Anything above 4 coats is not recommended because that’s a waste of varnish and your valuable time.
Therefore, try to get the desired finishing within 3 coats of varnish with no issues.
Applying unnecessary coats of varnish will ruin the appearance of your woodwork and it will stay gummy and skin over the wood surface.
Sand, stain, steel wool, and two coats of marine spar varnish later & my busted-ass patio set looks better than new. pic.twitter.com/xRJN7a88XI— 👻David Ghost Dicks👻 (@ALL_CAPS) July 14, 2014
How Many Coats of Varnish On Furniture?
Apply 2 to 3 coats of varnish on the furniture. After each coat let it set and dry for about 24 hours and light sanding is recommended for a smooth finish.
The first coat of varnish needs to be thinned to get better absorption. Plus, thinner helps to make the surface adhesive for the final coats.
After applying a total of 3 coats of varnish on the furniture, you’ll get 4-to-6-millimeter thickness film on the furniture.
Varnish protects wood from water damage, rotting, and decaying while enhancing the wood’s appearance.
Varnish is a great finish for both interior and exterior furniture, such as tabletops, kitchen tables, legs, chairs, doors, cabinets, and more.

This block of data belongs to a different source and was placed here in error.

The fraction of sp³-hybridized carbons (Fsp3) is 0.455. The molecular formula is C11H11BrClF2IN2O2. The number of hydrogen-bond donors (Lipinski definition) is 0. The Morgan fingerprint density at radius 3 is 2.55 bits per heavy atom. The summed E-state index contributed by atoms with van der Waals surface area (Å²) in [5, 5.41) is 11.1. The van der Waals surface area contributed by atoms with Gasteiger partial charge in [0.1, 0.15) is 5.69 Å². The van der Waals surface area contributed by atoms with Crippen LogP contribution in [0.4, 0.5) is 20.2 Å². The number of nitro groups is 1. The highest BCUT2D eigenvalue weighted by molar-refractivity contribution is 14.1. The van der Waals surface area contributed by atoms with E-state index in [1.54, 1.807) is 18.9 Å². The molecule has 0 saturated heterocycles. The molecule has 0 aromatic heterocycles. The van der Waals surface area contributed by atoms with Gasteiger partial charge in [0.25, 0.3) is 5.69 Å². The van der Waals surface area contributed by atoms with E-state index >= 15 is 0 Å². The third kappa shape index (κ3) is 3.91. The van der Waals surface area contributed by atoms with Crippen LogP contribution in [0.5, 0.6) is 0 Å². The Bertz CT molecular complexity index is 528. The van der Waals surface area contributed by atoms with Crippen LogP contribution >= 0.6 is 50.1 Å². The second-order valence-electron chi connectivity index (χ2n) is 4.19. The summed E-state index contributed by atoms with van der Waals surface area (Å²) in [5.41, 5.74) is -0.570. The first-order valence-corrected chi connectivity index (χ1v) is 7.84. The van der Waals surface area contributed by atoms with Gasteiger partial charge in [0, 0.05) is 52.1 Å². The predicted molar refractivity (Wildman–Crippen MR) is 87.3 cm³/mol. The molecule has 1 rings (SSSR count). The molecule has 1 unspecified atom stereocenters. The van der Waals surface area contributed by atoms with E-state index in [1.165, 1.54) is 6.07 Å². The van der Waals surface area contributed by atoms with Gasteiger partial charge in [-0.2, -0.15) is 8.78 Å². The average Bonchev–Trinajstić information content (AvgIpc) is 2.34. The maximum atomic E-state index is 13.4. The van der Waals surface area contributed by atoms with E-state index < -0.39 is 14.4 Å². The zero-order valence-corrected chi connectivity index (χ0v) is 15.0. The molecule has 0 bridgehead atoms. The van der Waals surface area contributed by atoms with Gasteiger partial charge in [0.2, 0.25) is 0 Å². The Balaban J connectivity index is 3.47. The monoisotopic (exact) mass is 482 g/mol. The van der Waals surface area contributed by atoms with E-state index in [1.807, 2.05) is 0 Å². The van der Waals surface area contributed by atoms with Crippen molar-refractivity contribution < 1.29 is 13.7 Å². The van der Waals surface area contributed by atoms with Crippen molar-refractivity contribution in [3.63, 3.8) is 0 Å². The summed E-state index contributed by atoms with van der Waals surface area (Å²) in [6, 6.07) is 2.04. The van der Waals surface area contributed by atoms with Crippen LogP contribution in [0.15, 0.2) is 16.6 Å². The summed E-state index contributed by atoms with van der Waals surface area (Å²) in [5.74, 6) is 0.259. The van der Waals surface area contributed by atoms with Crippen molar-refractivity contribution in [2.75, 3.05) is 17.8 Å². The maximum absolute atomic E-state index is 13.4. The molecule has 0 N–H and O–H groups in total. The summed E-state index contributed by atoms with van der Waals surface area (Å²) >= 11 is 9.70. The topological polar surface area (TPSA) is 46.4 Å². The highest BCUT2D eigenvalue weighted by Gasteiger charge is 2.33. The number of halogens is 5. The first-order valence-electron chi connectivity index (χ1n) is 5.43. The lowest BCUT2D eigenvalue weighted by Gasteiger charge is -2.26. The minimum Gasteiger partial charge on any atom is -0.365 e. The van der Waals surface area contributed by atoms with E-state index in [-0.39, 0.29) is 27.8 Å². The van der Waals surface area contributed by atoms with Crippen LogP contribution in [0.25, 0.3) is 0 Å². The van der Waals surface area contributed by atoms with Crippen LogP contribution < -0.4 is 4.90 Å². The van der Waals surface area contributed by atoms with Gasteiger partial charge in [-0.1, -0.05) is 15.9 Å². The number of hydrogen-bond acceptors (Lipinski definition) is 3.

Applying varnish to my cupboard cuz it’s gotten mouldy yeck! pic.twitter.com/pCV883K9— YeKyu / KyuSung Enthusiast (@ys19841988kh) June 1, 2012
How Many Coats of Varnish On Violin?
Apply 3 coats of varnish on the violin to make the surface glossy and protect the musical instrument from water damage, insect attacks, and rotting. Without affecting the sound of the violin.
Use dark reddish color varnish to apply on the violin to get a rich look.
When you’re applying varnish make sure not to go for thicker coats since they take a lot of time to dry and may ruin the appearance of the violin. Medium thickness is recommended.
How Many Coats of Varnish On Wood Floor?
Apply 2 to 3 coats of varnish on the wood floor to keep the floor protected from foot traffic, scratches, dents, pet scratches, and more.
Plus, the varnish will give a rich flawless appearance to your wood floor enhancing its sheen.
Make sure to let the varnish coats dry between coats and sand once each coat dried properly.
Otherwise, your wood floor will end up with a tacky surface and you may feel the floor sticky when using it for a while.